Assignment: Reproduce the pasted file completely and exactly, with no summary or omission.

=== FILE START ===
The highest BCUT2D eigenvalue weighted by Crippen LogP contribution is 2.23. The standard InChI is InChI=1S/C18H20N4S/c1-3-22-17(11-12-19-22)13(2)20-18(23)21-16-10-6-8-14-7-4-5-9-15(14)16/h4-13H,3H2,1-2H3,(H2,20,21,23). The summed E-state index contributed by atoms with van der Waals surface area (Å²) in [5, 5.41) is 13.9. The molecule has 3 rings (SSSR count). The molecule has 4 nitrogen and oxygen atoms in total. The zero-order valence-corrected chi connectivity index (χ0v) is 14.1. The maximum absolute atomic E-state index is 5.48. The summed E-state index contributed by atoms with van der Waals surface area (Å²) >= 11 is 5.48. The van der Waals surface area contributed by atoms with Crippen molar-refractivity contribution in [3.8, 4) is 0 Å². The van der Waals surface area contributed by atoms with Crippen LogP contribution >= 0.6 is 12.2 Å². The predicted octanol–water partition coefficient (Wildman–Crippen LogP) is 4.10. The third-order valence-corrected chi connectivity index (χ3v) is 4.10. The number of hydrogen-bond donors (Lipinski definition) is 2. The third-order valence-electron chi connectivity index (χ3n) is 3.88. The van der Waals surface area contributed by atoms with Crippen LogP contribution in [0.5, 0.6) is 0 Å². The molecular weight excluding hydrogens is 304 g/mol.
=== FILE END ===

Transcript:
The highest BCUT2D eigenvalue weighted by Crippen LogP contribution is 2.23. The standard InChI is InChI=1S/C18H20N4S/c1-3-22-17(11-12-19-22)13(2)20-18(23)21-16-10-6-8-14-7-4-5-9-15(14)16/h4-13H,3H2,1-2H3,(H2,20,21,23). The summed E-state index contributed by atoms with van der Waals surface area (Å²) in [5, 5.41) is 13.9. The molecule has 3 rings (SSSR count). The molecule has 4 nitrogen and oxygen atoms in total. The zero-order valence-corrected chi connectivity index (χ0v) is 14.1. The maximum absolute atomic E-state index is 5.48. The summed E-state index contributed by atoms with van der Waals surface area (Å²) >= 11 is 5.48. The van der Waals surface area contributed by atoms with Crippen molar-refractivity contribution in [3.8, 4) is 0 Å². The van der Waals surface area contributed by atoms with Crippen LogP contribution >= 0.6 is 12.2 Å². The predicted octanol–water partition coefficient (Wildman–Crippen LogP) is 4.10. The third-order valence-corrected chi connectivity index (χ3v) is 4.10. The number of hydrogen-bond donors (Lipinski definition) is 2. The third-order valence-electron chi connectivity index (χ3n) is 3.88. The van der Waals surface area contributed by atoms with Crippen LogP contribution in [0.5, 0.6) is 0 Å². The molecular weight excluding hydrogens is 304 g/mol.